Writing skills are important for every vocation, and grammar is a major factor. That's why Concordia University Texas offers multiple ways for students to improve their writing skills. One important resource is Concordia's Writing Center, which offers students support for every phase of writing.
Improve your writing ability today with this guide to the proper use of 10 commonly confused words.
Capital vs. Capitol
It's an easy mistake to make, but many people incorrectly use "capital" and "capitol" interchangeably to refer to a city that serves as the seat of a state's government.
"Capital" has many meanings, such as the style of a letter (lowercase vs uppercase letters) and financial wealth (capital in a business). But most frequently, it is used to describe the city that serves as a state's seat of government.
"Capitol" refers to the building where legislatures (whether state or national) meet.
- Austin is the capital of Texas.
- The Texas Capitol is about 14 feet taller than the U.S. Capitol.
Here's a helpful way to distinguish between the two words. Connect the "a" in "capital" with the capital of Austin. Connect the "o" in "capitol" with the dome that characterizes the Texas and U.S. Capitols.
While spinning around the capital city, VorTex found a grammar mistake on one of Austin's most notable murals. Can you spot it? [Hint: It's by VorTex's left hand.]
Complement vs. Compliment
The English language is complex. While they sound similar, "complement" and "compliment" are two different things.
"Complement" refers to something that completes or supplements something else. "Compliment" is the recognition of merit or admiration.
- Concordia's school colors, purple and gold, complement each other well.
- The professor gave John a compliment for his well-written essay.
- The beautiful trees that fill Concordia's campus complement the peaceful learning environment.
- Jane's team members gave her multiple compliments.
May vs. Might
Both "may" and "might" indicate that something is possible. "May" indicates something is more likely to happen, while "might" suggests something is much less likely to happen.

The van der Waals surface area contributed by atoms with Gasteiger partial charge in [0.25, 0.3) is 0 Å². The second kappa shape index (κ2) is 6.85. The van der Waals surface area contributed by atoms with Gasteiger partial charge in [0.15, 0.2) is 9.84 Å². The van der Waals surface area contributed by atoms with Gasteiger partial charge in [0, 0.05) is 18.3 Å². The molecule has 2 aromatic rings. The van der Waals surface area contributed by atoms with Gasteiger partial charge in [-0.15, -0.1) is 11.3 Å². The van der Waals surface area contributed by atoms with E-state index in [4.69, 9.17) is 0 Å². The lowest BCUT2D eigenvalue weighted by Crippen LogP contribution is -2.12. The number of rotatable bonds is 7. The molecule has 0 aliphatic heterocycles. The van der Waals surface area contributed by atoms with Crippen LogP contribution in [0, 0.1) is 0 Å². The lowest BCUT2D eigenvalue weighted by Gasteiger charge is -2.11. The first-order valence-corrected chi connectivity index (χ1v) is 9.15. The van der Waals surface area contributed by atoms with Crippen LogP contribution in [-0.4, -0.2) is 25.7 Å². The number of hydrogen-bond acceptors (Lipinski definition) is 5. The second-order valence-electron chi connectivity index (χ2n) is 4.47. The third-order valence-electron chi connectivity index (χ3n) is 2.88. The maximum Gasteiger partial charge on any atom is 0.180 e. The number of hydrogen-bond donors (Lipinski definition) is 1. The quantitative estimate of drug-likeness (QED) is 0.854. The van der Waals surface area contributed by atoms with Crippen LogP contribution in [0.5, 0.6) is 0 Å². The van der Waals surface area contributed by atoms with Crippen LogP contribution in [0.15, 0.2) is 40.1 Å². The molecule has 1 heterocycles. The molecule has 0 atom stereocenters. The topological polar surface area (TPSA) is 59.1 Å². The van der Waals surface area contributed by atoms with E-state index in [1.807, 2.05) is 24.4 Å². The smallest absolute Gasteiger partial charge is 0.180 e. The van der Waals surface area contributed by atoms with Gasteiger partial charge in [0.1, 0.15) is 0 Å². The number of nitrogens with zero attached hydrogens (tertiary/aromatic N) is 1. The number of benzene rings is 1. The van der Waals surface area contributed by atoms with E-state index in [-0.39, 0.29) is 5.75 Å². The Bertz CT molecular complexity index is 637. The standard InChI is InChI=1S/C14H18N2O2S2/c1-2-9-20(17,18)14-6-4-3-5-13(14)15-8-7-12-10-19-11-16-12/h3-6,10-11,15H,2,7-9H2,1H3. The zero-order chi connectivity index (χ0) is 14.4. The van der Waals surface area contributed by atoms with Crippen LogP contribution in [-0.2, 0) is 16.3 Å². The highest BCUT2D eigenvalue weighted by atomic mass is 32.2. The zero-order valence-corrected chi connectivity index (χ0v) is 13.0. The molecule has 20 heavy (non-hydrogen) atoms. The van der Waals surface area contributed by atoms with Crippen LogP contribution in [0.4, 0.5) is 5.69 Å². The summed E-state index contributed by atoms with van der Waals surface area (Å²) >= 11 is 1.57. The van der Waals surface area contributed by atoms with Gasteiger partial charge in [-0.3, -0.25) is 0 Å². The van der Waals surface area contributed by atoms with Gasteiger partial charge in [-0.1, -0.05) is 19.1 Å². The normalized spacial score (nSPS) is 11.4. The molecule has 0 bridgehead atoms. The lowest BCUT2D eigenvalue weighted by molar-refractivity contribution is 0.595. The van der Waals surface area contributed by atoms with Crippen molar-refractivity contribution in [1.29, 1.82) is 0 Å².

- The senior may graduate this semester.
This is a likely possibility since the student is a senior.
- The freshman might earn his bachelor's degree within a year.
This is highly unlikely because it typically takes students four years to earn a bachelor's degree.
Note that "may" shouldn't be used when referring to a negative hypothetical situation because it could be interpreted to mean that the speaker does not have permission. For example, someone may interpret "I may not go to the talent show" as meaning the speaker doesn't have permission to go to the talent show. Instead, the speaker should say, "I might not go to the talent show."
That vs. Who
"Who" can be used only when referring to people. "That" is used when referring to things other than people. Some use "that" to refer to a person, but many argue against it.
- Sarah is the one who aced the quiz.
- Go through the door that leads to the classroom.
- Joe, who graduated last year, was recently promoted.
- Park in the spot that is in the shade.
What vs. Which
When asking a question, many people use "what" and "which" interchangeably. However, there is an important distinction between the two words.
"What" is used when there is an unknown number or infinite amount of possibilities for the answer. "Which" is used when the number of possible answers is small or when both the speaker and the listener know all of the possible options.
- What is your favorite ice cream flavor?
From classics like vanilla and rocky road to more unusual options like green tea and blackberry cobbler, it's impossible to know the number of unique ice cream flavors, so use "what."
- Which flavor of ice cream do you prefer: chocolate or vanilla?
There are a limited number of options, so use "which."
- Which eye is blurry?
Unless you are a medical anomaly and have an incredibly difficult time finding sunglasses, you have only two eyes, so use "which."
- What time is it?
There are a lot of possibilities, so use "what."
It's important to keep your mind sharp during the summer break because it will make your transition back into study mode in the fall much easier.
[The "Greetings from Austin, the Capitol of Texas" mural uses the word "capitol," when it should read, "the Capital of Texas.]
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